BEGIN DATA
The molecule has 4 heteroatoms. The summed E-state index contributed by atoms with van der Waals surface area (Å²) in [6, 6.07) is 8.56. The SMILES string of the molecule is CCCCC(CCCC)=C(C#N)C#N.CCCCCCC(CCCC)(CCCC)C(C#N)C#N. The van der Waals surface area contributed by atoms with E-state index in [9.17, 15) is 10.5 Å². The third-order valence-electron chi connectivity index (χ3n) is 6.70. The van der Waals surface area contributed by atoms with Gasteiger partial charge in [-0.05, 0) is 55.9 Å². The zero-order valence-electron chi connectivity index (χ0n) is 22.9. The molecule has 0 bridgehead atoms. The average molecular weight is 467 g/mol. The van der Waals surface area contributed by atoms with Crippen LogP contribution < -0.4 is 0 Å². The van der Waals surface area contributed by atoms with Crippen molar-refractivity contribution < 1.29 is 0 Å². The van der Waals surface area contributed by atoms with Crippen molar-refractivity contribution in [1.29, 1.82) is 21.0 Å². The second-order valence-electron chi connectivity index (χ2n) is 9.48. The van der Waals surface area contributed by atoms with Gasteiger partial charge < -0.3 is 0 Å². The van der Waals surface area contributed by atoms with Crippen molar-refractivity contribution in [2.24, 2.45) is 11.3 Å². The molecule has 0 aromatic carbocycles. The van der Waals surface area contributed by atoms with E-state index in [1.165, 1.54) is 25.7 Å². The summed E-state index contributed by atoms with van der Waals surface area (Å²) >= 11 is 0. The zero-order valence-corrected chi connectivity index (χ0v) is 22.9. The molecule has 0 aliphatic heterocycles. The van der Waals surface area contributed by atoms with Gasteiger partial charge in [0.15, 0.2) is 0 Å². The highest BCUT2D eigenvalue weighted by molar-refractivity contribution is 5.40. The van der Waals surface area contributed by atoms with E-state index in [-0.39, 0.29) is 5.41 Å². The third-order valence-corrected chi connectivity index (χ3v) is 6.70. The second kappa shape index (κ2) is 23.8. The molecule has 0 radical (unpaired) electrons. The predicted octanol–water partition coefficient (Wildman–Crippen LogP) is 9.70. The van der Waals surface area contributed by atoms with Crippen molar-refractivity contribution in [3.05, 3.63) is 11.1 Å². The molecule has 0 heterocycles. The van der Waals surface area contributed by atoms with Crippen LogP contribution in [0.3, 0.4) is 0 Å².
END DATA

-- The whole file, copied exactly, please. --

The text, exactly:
The molecule has 4 heteroatoms. The summed E-state index contributed by atoms with van der Waals surface area (Å²) in [6, 6.07) is 8.56. The SMILES string of the molecule is CCCCC(CCCC)=C(C#N)C#N.CCCCCCC(CCCC)(CCCC)C(C#N)C#N. The van der Waals surface area contributed by atoms with E-state index in [9.17, 15) is 10.5 Å². The third-order valence-electron chi connectivity index (χ3n) is 6.70. The van der Waals surface area contributed by atoms with Gasteiger partial charge in [-0.05, 0) is 55.9 Å². The zero-order valence-electron chi connectivity index (χ0n) is 22.9. The molecule has 0 bridgehead atoms. The average molecular weight is 467 g/mol. The van der Waals surface area contributed by atoms with Crippen LogP contribution < -0.4 is 0 Å². The van der Waals surface area contributed by atoms with Crippen molar-refractivity contribution < 1.29 is 0 Å². The van der Waals surface area contributed by atoms with Crippen molar-refractivity contribution in [1.29, 1.82) is 21.0 Å². The second-order valence-electron chi connectivity index (χ2n) is 9.48. The van der Waals surface area contributed by atoms with Gasteiger partial charge < -0.3 is 0 Å². The van der Waals surface area contributed by atoms with Crippen molar-refractivity contribution in [2.24, 2.45) is 11.3 Å². The molecule has 0 aromatic carbocycles. The van der Waals surface area contributed by atoms with E-state index in [1.165, 1.54) is 25.7 Å². The summed E-state index contributed by atoms with van der Waals surface area (Å²) >= 11 is 0. The zero-order valence-corrected chi connectivity index (χ0v) is 22.9. The molecule has 0 aliphatic heterocycles. The van der Waals surface area contributed by atoms with Gasteiger partial charge in [0.15, 0.2) is 0 Å². The highest BCUT2D eigenvalue weighted by molar-refractivity contribution is 5.40. The van der Waals surface area contributed by atoms with E-state index in [-0.39, 0.29) is 5.41 Å². The third-order valence-corrected chi connectivity index (χ3v) is 6.70. The second kappa shape index (κ2) is 23.8. The molecule has 0 radical (unpaired) electrons. The predicted octanol–water partition coefficient (Wildman–Crippen LogP) is 9.70. The van der Waals surface area contributed by atoms with Crippen molar-refractivity contribution in [3.05, 3.63) is 11.1 Å². The molecule has 0 heterocycles. The van der Waals surface area contributed by atoms with Crippen LogP contribution in [0.3, 0.4) is 0 Å².